Another big challenge to my musical aspirations was my old man. He just did not agree with me taking up guitar playing and never ever paid for any of my instruments – I had to work and save my own money for everything. But the more he threatened to smash it on my head, the more I was even more determined to play it.



What does the BLUES mean to you & what does Blues offered you? Do you think that your music comes from the heart, the brain or the soul?

Blues is best played from the heart and soul. Don’t think about – it won’t work. A young musician maybe able to accurately transcribe Albert King’s riffs note for note, but he won’t be able to duplicate the feel and subtleness of his playing.


How and from whom did you discover the secrets of playing blues music?

I can’t really explain it. My formative years where spent in the States were you could listen to the Radio or watch B&W TV and hear all kinds of great black American music – Big Band, Hillbilly, Rhythm & Blues and Swing. The music stayed in my head…etched in my brain…..forever.

The only way to learn blues is to listen and listen to records and musicians on stage. My roots are in the record player. So were Muddy Waters and BB King’s – all those guys learnt to play by listening to 78rpp recordings of their own heroes. I learnt from listening to a lot of BB King and Albert Collins vinyl. But, more importantly, I understood many things by watching the fingers and hands of the old guys – how they fingered the chords and how they used their right hand not only to pick but also as a percussive tool. The old guys had a specific way of playing blues that does not relate to any formal methods of playing the guitar. T-Bone Walker always played his solos around the chord shapes and never moved too far. I see kids today playing all the correct notes, but in different positions on the fret board, which makes it sound unlike what it should sound. Bending strings is another technique which is best learned from watching others does it.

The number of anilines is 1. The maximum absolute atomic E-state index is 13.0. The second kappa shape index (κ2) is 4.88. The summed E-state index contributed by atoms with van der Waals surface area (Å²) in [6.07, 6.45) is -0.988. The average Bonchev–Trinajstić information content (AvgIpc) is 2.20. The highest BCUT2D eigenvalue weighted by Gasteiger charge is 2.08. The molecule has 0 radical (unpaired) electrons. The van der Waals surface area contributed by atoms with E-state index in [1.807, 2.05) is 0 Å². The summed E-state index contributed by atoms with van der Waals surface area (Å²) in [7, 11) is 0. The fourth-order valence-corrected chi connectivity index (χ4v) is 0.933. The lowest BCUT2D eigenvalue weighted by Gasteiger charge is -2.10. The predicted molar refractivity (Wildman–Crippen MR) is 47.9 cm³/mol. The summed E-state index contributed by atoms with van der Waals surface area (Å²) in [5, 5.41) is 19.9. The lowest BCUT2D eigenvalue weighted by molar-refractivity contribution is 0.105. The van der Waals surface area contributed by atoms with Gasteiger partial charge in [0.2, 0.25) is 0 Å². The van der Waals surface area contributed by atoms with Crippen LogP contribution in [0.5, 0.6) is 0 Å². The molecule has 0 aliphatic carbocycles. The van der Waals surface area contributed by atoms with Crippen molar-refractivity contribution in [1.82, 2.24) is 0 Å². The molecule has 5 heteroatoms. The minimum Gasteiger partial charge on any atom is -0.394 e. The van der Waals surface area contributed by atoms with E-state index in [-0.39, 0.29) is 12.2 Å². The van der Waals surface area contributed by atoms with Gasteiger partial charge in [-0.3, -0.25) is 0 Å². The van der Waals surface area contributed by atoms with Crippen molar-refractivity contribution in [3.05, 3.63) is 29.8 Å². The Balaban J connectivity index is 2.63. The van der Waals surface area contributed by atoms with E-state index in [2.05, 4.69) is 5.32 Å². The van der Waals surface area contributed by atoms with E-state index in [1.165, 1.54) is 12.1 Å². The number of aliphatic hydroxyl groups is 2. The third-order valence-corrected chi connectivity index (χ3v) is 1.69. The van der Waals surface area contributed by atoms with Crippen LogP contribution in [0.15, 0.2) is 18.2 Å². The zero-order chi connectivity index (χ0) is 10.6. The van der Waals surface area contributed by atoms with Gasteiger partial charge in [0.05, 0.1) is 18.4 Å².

I read that you pioneered the West Coast R&B sound and then went to Big City style blues. What's the difference, and how hard was it for you?

Well yes, in London that is. It was already happening in the US with some great Jump bands. I took it to the UK. There wasn’t one single band on the scene in London playing anything that resembled real blues, which was a shame, because this was the land that gave birth to Peter Green, Eric Clapton and John Mayall.  I thought that you would have an abundance of great blues musicians, but no way, the scene was full of plodding rock drummers and heavy handed bass players. So I had to start from scratch and build the sort of band that would play the blues exactly the way that I wanted, This gave me the opportunity to start the one and only real Big blues band in the style of B.B. King and Johnny Otis, playing big band city blues, in England. I had a full ten piece band with 5 horn players and we did gigs at all the live music pubs and Clubs all over the UK. I did them all before we moved on to the college circuit and then the Festival circuit. Again, I was ahead of the game and I had the only Jump and Blues Big Band in Europe so we had plenty of work.